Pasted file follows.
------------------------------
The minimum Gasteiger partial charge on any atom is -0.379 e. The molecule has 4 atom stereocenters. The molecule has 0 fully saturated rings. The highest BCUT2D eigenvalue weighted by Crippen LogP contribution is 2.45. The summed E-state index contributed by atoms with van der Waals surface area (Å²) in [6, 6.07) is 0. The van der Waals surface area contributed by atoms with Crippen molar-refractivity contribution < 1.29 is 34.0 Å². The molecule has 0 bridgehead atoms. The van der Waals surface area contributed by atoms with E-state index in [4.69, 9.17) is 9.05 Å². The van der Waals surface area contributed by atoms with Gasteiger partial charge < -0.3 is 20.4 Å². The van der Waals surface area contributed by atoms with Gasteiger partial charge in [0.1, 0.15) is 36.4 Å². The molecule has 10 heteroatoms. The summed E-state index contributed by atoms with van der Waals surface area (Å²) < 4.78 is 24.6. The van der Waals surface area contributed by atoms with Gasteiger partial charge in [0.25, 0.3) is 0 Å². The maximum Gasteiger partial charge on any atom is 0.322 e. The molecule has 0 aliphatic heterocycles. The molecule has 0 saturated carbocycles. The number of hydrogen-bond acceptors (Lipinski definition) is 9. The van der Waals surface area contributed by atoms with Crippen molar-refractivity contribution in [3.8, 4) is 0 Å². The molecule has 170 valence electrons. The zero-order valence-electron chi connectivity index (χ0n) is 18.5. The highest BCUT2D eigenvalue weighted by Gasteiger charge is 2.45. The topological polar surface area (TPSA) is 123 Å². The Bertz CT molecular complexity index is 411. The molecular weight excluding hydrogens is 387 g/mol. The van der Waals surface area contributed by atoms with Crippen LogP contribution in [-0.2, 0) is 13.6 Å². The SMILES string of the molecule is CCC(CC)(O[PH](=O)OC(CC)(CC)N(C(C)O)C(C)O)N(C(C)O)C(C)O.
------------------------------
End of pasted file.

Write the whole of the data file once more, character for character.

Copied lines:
The minimum Gasteiger partial charge on any atom is -0.379 e. The molecule has 4 atom stereocenters. The molecule has 0 fully saturated rings. The highest BCUT2D eigenvalue weighted by Crippen LogP contribution is 2.45. The summed E-state index contributed by atoms with van der Waals surface area (Å²) in [6, 6.07) is 0. The van der Waals surface area contributed by atoms with Crippen molar-refractivity contribution < 1.29 is 34.0 Å². The molecule has 0 bridgehead atoms. The van der Waals surface area contributed by atoms with E-state index in [4.69, 9.17) is 9.05 Å². The van der Waals surface area contributed by atoms with Gasteiger partial charge < -0.3 is 20.4 Å². The van der Waals surface area contributed by atoms with Gasteiger partial charge in [0.1, 0.15) is 36.4 Å². The molecule has 10 heteroatoms. The summed E-state index contributed by atoms with van der Waals surface area (Å²) < 4.78 is 24.6. The van der Waals surface area contributed by atoms with Gasteiger partial charge in [0.25, 0.3) is 0 Å². The maximum Gasteiger partial charge on any atom is 0.322 e. The molecule has 0 aliphatic heterocycles. The molecule has 0 saturated carbocycles. The number of hydrogen-bond acceptors (Lipinski definition) is 9. The van der Waals surface area contributed by atoms with Crippen molar-refractivity contribution in [3.8, 4) is 0 Å². The molecule has 170 valence electrons. The zero-order valence-electron chi connectivity index (χ0n) is 18.5. The highest BCUT2D eigenvalue weighted by Gasteiger charge is 2.45. The topological polar surface area (TPSA) is 123 Å². The Bertz CT molecular complexity index is 411. The molecular weight excluding hydrogens is 387 g/mol. The van der Waals surface area contributed by atoms with Crippen LogP contribution in [-0.2, 0) is 13.6 Å². The SMILES string of the molecule is CCC(CC)(O[PH](=O)OC(CC)(CC)N(C(C)O)C(C)O)N(C(C)O)C(C)O.